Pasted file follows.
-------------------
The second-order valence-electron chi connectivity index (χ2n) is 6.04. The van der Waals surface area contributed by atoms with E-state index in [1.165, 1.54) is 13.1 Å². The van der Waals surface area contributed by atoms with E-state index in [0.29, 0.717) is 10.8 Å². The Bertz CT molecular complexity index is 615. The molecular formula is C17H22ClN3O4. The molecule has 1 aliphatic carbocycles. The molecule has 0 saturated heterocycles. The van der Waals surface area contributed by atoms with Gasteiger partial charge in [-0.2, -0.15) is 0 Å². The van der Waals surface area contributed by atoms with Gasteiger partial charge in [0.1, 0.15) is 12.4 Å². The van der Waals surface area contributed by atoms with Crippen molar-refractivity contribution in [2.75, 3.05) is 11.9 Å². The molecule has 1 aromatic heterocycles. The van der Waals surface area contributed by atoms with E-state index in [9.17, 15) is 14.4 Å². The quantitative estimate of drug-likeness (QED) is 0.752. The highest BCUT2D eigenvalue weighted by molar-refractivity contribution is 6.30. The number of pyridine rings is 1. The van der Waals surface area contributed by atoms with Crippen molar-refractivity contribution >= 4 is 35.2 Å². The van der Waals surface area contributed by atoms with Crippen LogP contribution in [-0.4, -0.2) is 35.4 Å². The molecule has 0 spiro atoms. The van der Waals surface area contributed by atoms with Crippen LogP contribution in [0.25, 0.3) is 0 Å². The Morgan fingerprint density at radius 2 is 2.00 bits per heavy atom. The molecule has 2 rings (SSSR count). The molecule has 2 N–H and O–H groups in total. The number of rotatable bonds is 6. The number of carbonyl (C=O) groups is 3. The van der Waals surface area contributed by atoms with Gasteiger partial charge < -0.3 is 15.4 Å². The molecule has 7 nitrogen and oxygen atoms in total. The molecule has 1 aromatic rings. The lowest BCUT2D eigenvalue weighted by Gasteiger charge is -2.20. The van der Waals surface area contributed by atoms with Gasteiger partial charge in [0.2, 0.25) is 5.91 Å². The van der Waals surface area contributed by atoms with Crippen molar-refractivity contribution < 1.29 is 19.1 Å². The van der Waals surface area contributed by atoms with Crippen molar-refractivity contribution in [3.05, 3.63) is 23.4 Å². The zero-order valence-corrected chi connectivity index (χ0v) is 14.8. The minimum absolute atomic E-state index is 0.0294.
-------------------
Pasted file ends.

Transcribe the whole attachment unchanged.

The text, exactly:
The second-order valence-electron chi connectivity index (χ2n) is 6.04. The van der Waals surface area contributed by atoms with E-state index in [1.165, 1.54) is 13.1 Å². The van der Waals surface area contributed by atoms with E-state index in [0.29, 0.717) is 10.8 Å². The Bertz CT molecular complexity index is 615. The molecular formula is C17H22ClN3O4. The molecule has 1 aliphatic carbocycles. The molecule has 0 saturated heterocycles. The van der Waals surface area contributed by atoms with Gasteiger partial charge in [-0.2, -0.15) is 0 Å². The van der Waals surface area contributed by atoms with Gasteiger partial charge in [0.1, 0.15) is 12.4 Å². The van der Waals surface area contributed by atoms with Crippen molar-refractivity contribution in [2.75, 3.05) is 11.9 Å². The molecule has 1 aromatic heterocycles. The van der Waals surface area contributed by atoms with E-state index in [9.17, 15) is 14.4 Å². The quantitative estimate of drug-likeness (QED) is 0.752. The highest BCUT2D eigenvalue weighted by molar-refractivity contribution is 6.30. The number of pyridine rings is 1. The van der Waals surface area contributed by atoms with Crippen molar-refractivity contribution >= 4 is 35.2 Å². The van der Waals surface area contributed by atoms with Crippen LogP contribution in [-0.4, -0.2) is 35.4 Å². The molecule has 0 spiro atoms. The van der Waals surface area contributed by atoms with Crippen LogP contribution in [0.25, 0.3) is 0 Å². The Morgan fingerprint density at radius 2 is 2.00 bits per heavy atom. The molecule has 2 rings (SSSR count). The molecule has 2 N–H and O–H groups in total. The number of rotatable bonds is 6. The number of carbonyl (C=O) groups is 3. The van der Waals surface area contributed by atoms with Gasteiger partial charge < -0.3 is 15.4 Å². The molecule has 7 nitrogen and oxygen atoms in total. The molecule has 1 aromatic rings. The lowest BCUT2D eigenvalue weighted by Gasteiger charge is -2.20. The van der Waals surface area contributed by atoms with Gasteiger partial charge in [0.2, 0.25) is 5.91 Å². The van der Waals surface area contributed by atoms with Crippen molar-refractivity contribution < 1.29 is 19.1 Å². The van der Waals surface area contributed by atoms with Crippen molar-refractivity contribution in [3.05, 3.63) is 23.4 Å². The zero-order valence-corrected chi connectivity index (χ0v) is 14.8. The minimum absolute atomic E-state index is 0.0294.